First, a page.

Goodbye to Call of Duty? The Frontlines of the War on Competition


As estimated by The Competition and Markets Authority, otherwise known as the CMA, around £5 billion was spent on the gaming industry in the UK in 2022. The CMA also predicted that there are, on average, 45 million gamers in the UK, with more money invested in gaming than any other kind of entertainment, such as music, television, films, or books.

The largest brands in this market include Tencent, Sony and Microsoft, who face off against one another as they release games, gaming consoles, digital platforms, cloud gaming ventures, and so on. Myerson’s Technology Solicitors explore the legal consequences of Microsoft’s acquisition of Activision. 

Microsoft’s Proposed Acquisition of Activision



In January 2022, Microsoft acquired the US video game company Activision Blizzard Inc for $68.7 billion. Activision is one of the largest third-party game developers globally, and their gaming titles include Call of Duty (CoD), Overwatch, World of Warcraft (WoW), and the ever-popular Candy Crush Saga. The acquisition of Activision will be the largest video game transaction in history, should it be finalised. 

Microsoft is a well-known name in the gaming industry for many reasons:

  • The Xbox console is the primary rival to Sony’s PlayStation.
  • Windows is the main operating system for PC gaming.
  • Microsoft owns their own cloud gaming service which can be used as an alternative for gamers looking to purchase an alternative to costly gaming consoles.

An estimated 60 to 70% of global cloud gaming services come from Microsoft accounts. Microsoft has a global cloud gaming infrastructure through the means of Azure and Xbox Cloud Gaming.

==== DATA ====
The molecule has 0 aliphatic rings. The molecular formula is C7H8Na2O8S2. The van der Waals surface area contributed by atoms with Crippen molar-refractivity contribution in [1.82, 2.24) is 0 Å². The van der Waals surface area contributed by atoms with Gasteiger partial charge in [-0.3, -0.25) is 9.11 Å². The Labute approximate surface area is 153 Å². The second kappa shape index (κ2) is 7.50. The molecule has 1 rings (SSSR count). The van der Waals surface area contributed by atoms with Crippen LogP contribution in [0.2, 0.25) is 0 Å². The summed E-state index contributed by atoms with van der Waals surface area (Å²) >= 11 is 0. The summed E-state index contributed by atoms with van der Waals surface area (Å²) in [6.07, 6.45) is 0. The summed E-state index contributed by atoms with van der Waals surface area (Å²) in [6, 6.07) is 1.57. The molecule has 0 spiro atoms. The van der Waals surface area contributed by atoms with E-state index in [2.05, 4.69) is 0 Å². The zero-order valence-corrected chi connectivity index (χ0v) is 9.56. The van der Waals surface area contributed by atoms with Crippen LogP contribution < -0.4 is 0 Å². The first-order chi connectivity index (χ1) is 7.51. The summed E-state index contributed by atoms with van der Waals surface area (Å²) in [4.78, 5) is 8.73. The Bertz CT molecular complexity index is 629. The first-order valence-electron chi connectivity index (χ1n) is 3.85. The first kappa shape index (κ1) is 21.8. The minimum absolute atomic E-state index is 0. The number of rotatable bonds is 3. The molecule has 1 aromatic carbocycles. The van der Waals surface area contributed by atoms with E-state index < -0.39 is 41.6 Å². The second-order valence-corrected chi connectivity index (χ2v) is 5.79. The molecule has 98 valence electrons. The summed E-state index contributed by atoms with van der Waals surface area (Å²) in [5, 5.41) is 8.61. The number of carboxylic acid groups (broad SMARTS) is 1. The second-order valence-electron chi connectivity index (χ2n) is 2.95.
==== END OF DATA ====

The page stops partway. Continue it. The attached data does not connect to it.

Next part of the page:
In September 2022, The Competition and Markets Authority, alongside other competition authorities based in the EU and US, started an in-depth analysis into the theorised deal with Activision to assess the potential risk to competitors.

As part of the CMA’s analysis, they polled a collection of 40,000 gamers who play CoD on their PlayStation to see how important the game is to them and how they would respond should the game become completely or partially exclusive to Xbox as a result of the merger. Other aspects of the investigation included site visits, analysis of internal data, and other information gathered from external game publishers and cloud service systems. 

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Why did the CMA Launch an Investigation?



One of the primary concerns for competitors is that the merger would weaken the crucial rivalry between Sony’s PlayStation and Microsoft’s Xbox consoles, as both brands closely match one another. The main element of this concern is that it would commercially advantage Microsoft to make Activision’s games exclusive to their consoles. Microsoft may even allow it’s rival to access versions that are costly, watered-down, or delayed, impacting the service they can provide to its customers. 

CoD is a globally popular game which is currently available on both PlayStation and Xbox. If CoD is removed from PlayStation or available but at a much higher price, it may convince players to switch to Xbox instead, where they can access the Xbox Game Pass which is Microsoft’s monthly subscription. In previous mergers of other gaming brands, such as Bethesda (whose gaming portfolio includes DOOM, Fallout, and Skyrim), Microsoft has taken the console-exclusive approach.

Despite the acquisition being a global deal, competition authorities explore the merger’s potential impact on gamers in their jurisdictions. In December 2022, the FTC, otherwise known as the US antitrust regulator Federal Trade Commission, compelled a judge to block a deal based upon concerns that Microsoft’s Xbox would have sole access to Activision’s gaming portfolio. 

Early in March 2023, the European Commission, EC, cautioned Microsoft over the potential anti-competitive consequences of the acquisition; however, they are yet to reach a decision.